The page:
Adjectives come in three forms. The simple describes a person or thing as it is. The comparative describes a person or thing in contrast to another particular person or thing. The superlative describes a person or thing as related to all others in the same category. Enough for the language lesson! As for the “Spiritual Language”, well there are some problems.
Compara-sinning is the process we use to measure ourselves by presenting our’s less against the other’s better. Life becomes a contest resulting in personal experiences of inferiority. We can compare ourselves with God, the angels, the saints, our best friends and even people we do not know. It is a “sinning” because we tend to violate the personal relationship that God has with us and from Whom we receive our dignity through creation and baptism. We say to ourselves that this is not enough, we need more immediate and instant validation. We tend not to “super-late” very often, humbly admitting that we are never going to be the best. We do tend to compara-sin often to find out, usually, how “un” or “not” we are.
The first prayer which begins the Eucharist asks the Lord for mercy. We can prepare these days for that prayer and the saving grace of the Eucharist by gently catching ourselves in the process of measuring, evaluating and finding ourselves in the dead-end journey of looking at others to find out who and how we are. Each of us is different and there is nobody more or most unique.
Elijah is at Mount Horeb, because he was afraid. He was the holy prophet sent by God to speak to Israel. To understand more fully how he got into trouble with the false leaders of Israel, read the previous chapter. He ought to be scared.
We hear a little narrative about his listening for God’s voice. He has found shelter inside a cave, but then God tells him to go outside. A strong wind, an earthquake and a fire are presented which are the usual biblical symbols for God’s presence. God is not found or heard in these, but in a “tiny whispering sound.” Elijah knew the sound of that Voice.
What we do not hear today is the rest of the story. Elijah has to return and face the music back in the land of his prophesying. There is this comforting, this intimacy, but he cannot stay in the cave. He, the holy man, has to face his fears and doubts.
The Gospel continues the story from last week’s liturgy. Jesus and the disciples have fed the large crowd and Jesus sent them away full. He sends the disciples off in their boat and He goes by Himself to pray. What we hear is both a touching story of rescue and a disturbing invitation to trust.
Last week’s Gospel was about how Jesus was sent to find and renew the people of Israel. He had pity on them, cured them, fed them and sent them to remember who He was for them. Today’s Gospel extends this same theme with a new aspect. The disciples are in a boat which can be a symbol for the New Israel or Church. They are by themselves and there is a storm. Jesus comes to them and comforts them with the words that He has not abandoned them. This is the first half of the story.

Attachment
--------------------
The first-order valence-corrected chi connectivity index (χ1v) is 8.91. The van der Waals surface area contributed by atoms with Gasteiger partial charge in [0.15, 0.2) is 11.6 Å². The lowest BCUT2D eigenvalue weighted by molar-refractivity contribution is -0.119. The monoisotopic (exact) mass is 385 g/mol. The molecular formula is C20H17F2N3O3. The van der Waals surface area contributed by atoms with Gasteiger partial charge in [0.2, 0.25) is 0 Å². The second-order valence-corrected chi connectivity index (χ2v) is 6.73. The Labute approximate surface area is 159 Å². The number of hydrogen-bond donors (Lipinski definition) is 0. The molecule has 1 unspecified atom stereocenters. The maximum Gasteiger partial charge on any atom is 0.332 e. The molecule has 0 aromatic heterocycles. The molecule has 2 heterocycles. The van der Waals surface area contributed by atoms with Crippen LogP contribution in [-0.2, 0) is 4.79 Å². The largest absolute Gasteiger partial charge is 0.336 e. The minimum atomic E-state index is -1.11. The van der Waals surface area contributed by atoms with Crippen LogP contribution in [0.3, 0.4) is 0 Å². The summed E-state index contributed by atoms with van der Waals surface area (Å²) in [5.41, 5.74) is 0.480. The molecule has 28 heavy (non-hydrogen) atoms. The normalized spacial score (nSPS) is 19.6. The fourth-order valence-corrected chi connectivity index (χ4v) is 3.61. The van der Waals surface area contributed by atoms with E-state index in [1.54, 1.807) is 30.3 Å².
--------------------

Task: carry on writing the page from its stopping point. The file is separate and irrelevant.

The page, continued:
This little boat of close followers is going to be experiencing storms of all kinds as it tries to live and proclaim the Good News. Tempests will make us frightened and feel very much alone. Their faith, as with ours, is both challenged and strengthened. The early readers of Matthew knew well the symbolic comfort of the story.
“O you of little faith, why did you doubt?” Jesus speaks these words to Peter after pulling him up out of the water when Peter failed to trust his ability to follow Jesus’ walking on the sea. Here is the real comfort for us. It is natural, healthy, and spiritual to have fears and doubts. “Why do we doubt?” we might respond to Jesus. We, like the earliest members of His followers were human and healthy and growing in their spiritual relationship with Jesus. Doubt and faith go together! It is not wrong to doubt, but doubts form the context for faith. We believe, because we have fears of being abandoned, of losing, of being injured and all kinds of realities which are symbolized by these men of “little faith.”
Jesus gets into their boat and the storms ceases. They are heading for further stretchings and groanings. As long as they have a sense of Jesus’ real presence in the boat or in their company, storms of anxiety and lostness become calm. The sailing with faith for them and for us involves rough waters of fears and doubts. Is there really a God? Is this the correct church or faith? Am I doing what is expected? If there is a God, why so much unlove, tragedy, and suffering? The real person of faith is not one who has no questions or wonderings.
We notice in the Holy Scriptures the often used statement, “Do not be afraid.” We might think then that this would mean that fears, such as Elijah and Peter had, would indicate they were not persons of true faith, because they feared. I have fear that you will not like this Reflection. I received an anonymous email today which indicated a more than negative response to a recent Reflection I wrote. Fears are good emotions, but notice, I am still risking and writing. Would that the positive feelings accompanied the exercise of the virtue. It is usually the opposite feeling that accompanies the virtue. When I am patient as a virtue, it is usually when I feel impatient. When I have experiences of faith it is usually when I am invited to walk on the wavy oceans of my fears or am hanging on to the gunwales of my comfort-boat.
“Lord, be true to Your covenant, forget
not the life of your poor ones for ever.”
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